December 5, 2015

Fire! Fire! Fire!

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Cheryl Mullenbach

Cheryl Mullenbach

It was a scene of complete chaos in downtown Cedar Rapids on May 3, 1919. An explosion had occurred at the Douglas Starch Works. Wrecking crews searched the debris for bodies as women gathered outside the gates of the factory hoping for word of their husbands who worked inside. Firefighters struggled to contain the fire that erupted after the explosion. They fought to free men imprisoned in the rubble. The fire burned into the night. A heavy rain aided fire fighters who managed to bring the flames under control by 7 a.m. the next day.

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The blast occurred about 6:30 p.m. as cries were heard coming from the drying room. Employees who escaped the inferno said they believed a boiler had exploded. They claimed a vacuum had not been turned on in the starch dryers—causing dust to accumulate. They described the terror as the explosion caused heavy equipment on the top floors to crash through to the lower levels. Police said escaping steam from the machinery blinded many employees preventing them from escaping. The intense heat from the fire made it impossible for firemen to cut their way into the building.

Early reports estimated the death toll at 32 with 40 injured and taken to the hospital. Many employees were unaccounted for. The blast had caused people passing by the factory to be injured by flying wreckage and broken glass. Windows in nearby businesses were blown out and people working in neighboring offices were cut by flying glass.

A newspaper reported “every window in the central city” was blown out. Chimneys caved in on families at supper as a result of the force of the explosion. J.D. Boorman, a Chicago businessman staying at a downtown hotel, was cut and bruised by a shattered window. It was reported his nose “was almost cut off” by glass shards. Other hotel guests in the dining room were thrown from their seats. The front of city hall and the YMCA were damaged by debris. Ticket sellers at a nearby movie theater were injured by the flying glass. Water mains in the area were cut by the force of the explosion, making it difficult for fire fighters to fight the flames.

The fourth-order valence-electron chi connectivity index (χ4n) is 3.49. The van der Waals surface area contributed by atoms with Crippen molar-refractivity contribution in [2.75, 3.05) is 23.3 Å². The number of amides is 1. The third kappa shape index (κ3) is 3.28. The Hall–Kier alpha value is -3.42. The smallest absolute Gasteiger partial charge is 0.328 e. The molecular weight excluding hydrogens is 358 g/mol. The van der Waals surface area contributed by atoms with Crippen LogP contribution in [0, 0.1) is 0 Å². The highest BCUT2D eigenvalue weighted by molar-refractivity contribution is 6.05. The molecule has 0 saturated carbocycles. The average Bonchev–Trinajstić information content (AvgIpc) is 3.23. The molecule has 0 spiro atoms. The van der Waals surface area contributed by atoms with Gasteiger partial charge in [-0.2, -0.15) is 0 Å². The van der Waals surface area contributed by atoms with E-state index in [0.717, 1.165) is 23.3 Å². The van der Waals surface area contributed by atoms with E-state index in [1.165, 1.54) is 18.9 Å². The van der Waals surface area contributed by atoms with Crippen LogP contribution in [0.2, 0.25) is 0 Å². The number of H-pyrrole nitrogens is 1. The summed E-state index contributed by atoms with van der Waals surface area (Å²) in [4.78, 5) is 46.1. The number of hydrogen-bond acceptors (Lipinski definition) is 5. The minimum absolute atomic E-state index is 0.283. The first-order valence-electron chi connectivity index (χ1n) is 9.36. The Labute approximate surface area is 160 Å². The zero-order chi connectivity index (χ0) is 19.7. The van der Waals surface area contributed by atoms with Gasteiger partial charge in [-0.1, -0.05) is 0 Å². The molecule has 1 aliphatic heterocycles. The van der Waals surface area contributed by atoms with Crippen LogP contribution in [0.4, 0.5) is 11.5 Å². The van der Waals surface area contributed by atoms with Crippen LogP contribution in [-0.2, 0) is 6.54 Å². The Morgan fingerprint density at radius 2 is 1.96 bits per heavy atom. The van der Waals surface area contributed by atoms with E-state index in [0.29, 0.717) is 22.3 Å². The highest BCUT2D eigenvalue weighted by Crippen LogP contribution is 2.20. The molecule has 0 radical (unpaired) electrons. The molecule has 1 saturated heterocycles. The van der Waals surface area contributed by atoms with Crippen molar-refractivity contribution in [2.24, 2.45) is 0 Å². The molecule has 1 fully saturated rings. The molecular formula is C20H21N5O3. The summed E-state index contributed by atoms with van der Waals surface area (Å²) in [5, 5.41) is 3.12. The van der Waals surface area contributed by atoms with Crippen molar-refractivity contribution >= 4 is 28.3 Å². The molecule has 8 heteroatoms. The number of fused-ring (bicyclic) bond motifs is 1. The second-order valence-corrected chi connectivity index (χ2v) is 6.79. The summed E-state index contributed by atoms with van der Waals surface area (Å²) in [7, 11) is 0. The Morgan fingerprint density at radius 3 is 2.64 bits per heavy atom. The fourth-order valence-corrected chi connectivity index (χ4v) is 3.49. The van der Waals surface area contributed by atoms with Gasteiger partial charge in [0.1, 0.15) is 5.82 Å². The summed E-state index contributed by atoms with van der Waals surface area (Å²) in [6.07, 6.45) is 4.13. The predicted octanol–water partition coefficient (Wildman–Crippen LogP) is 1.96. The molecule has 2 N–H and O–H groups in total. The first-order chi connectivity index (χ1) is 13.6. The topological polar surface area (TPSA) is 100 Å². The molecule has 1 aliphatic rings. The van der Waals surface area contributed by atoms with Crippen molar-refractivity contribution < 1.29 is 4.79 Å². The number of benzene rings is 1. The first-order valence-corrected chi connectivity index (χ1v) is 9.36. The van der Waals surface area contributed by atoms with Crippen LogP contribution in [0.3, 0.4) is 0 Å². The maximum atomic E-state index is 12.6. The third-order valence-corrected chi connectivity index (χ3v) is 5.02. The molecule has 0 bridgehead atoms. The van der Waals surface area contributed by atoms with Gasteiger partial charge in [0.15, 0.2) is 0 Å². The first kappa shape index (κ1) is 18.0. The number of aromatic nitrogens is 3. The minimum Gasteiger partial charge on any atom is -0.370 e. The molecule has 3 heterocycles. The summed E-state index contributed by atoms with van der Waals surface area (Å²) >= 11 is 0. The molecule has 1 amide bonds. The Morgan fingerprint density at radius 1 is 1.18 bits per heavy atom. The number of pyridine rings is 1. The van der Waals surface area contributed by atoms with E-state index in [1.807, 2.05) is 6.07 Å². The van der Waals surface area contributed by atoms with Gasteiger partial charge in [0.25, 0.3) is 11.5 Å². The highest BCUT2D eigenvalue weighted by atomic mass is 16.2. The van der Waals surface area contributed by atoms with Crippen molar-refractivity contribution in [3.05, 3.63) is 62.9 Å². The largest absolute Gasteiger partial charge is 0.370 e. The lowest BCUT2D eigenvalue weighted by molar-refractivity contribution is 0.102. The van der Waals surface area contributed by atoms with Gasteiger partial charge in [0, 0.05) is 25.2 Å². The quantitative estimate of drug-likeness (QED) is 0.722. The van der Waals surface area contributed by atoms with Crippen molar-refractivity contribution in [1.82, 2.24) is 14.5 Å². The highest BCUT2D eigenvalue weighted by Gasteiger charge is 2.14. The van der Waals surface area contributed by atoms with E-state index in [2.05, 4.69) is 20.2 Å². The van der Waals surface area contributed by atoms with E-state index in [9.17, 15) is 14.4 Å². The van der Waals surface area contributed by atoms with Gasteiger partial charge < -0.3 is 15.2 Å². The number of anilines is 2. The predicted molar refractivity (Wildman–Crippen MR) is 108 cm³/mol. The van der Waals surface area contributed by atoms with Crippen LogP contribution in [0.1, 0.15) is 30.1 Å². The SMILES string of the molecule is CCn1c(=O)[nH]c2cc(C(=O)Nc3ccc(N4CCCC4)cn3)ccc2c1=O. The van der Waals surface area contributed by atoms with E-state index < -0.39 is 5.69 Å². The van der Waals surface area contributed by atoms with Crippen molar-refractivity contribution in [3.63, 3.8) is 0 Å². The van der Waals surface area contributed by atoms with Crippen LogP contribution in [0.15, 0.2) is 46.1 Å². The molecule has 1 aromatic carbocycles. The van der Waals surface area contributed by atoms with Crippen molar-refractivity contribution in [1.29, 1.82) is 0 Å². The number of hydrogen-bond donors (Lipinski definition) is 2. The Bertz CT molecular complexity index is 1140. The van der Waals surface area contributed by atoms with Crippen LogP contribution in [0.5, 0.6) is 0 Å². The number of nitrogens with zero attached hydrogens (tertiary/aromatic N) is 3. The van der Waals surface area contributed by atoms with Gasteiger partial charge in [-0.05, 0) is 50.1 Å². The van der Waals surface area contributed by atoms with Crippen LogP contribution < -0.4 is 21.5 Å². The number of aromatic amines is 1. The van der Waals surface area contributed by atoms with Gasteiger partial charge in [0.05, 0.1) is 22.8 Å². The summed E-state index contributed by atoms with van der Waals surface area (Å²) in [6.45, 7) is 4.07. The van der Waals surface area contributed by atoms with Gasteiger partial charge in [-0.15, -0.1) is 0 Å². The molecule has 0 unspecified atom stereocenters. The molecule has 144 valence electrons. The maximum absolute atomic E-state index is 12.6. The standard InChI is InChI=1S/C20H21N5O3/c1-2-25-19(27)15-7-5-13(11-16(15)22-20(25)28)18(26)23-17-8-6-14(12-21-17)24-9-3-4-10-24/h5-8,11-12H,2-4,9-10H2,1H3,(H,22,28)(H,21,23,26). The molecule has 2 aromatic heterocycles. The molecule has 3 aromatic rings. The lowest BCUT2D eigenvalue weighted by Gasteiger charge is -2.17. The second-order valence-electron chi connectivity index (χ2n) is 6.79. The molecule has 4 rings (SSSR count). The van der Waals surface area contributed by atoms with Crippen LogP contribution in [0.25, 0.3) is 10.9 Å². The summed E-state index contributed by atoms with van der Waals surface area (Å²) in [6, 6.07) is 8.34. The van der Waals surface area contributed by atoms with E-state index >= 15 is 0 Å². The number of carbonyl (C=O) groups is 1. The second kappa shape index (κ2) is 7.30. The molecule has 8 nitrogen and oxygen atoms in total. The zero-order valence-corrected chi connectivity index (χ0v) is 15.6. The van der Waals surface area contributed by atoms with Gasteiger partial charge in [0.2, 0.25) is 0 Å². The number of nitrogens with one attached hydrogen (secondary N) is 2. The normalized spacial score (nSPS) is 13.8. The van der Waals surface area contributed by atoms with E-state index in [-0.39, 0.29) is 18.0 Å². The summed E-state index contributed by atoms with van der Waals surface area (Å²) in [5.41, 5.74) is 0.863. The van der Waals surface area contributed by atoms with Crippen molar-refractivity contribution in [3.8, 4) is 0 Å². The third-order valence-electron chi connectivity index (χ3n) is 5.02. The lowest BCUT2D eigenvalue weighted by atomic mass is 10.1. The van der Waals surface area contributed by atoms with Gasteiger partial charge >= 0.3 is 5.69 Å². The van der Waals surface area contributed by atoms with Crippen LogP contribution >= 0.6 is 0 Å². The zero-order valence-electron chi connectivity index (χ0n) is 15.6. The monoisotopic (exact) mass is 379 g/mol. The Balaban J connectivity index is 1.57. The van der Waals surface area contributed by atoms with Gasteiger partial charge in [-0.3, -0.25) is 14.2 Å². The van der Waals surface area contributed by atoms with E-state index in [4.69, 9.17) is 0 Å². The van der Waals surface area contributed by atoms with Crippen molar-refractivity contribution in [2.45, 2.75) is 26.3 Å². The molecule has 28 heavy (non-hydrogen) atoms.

The Red Cross set up stations to treat victims. Crowds watched as charred bodies were pulled from the wreckage. Men had been thrown out of the building by the explosion. One man was taken out of the river—having been thrown 40 feet from the Starch Works building. Another employee was found 50 feet from the plant. Both were in so much pain they “begged to be shot.”

Coe College volunteered its Reserve Officers’ Training Corps (ROTC) members to help guard the facility. More than 100 police “with loaded guns” were at the plant to control an “unmanageable” crowd that had gathered. They were ordered to “use clubbed guns” if the crowd “attempts to break into the ruins.”

It was too early to determine exactly what had happened to cause the disaster. The management said they had no theories to offer, but they estimated the loss to be around $1.5 million. County Coroner David King said he planned to call a grand jury to investigate and “fix blame” for the explosion.

©Cheryl Mullenbach

Read other Iowa Stories and learn more about author Cheryl Mullenbach at http://www.cherylmullenbachink.com/.

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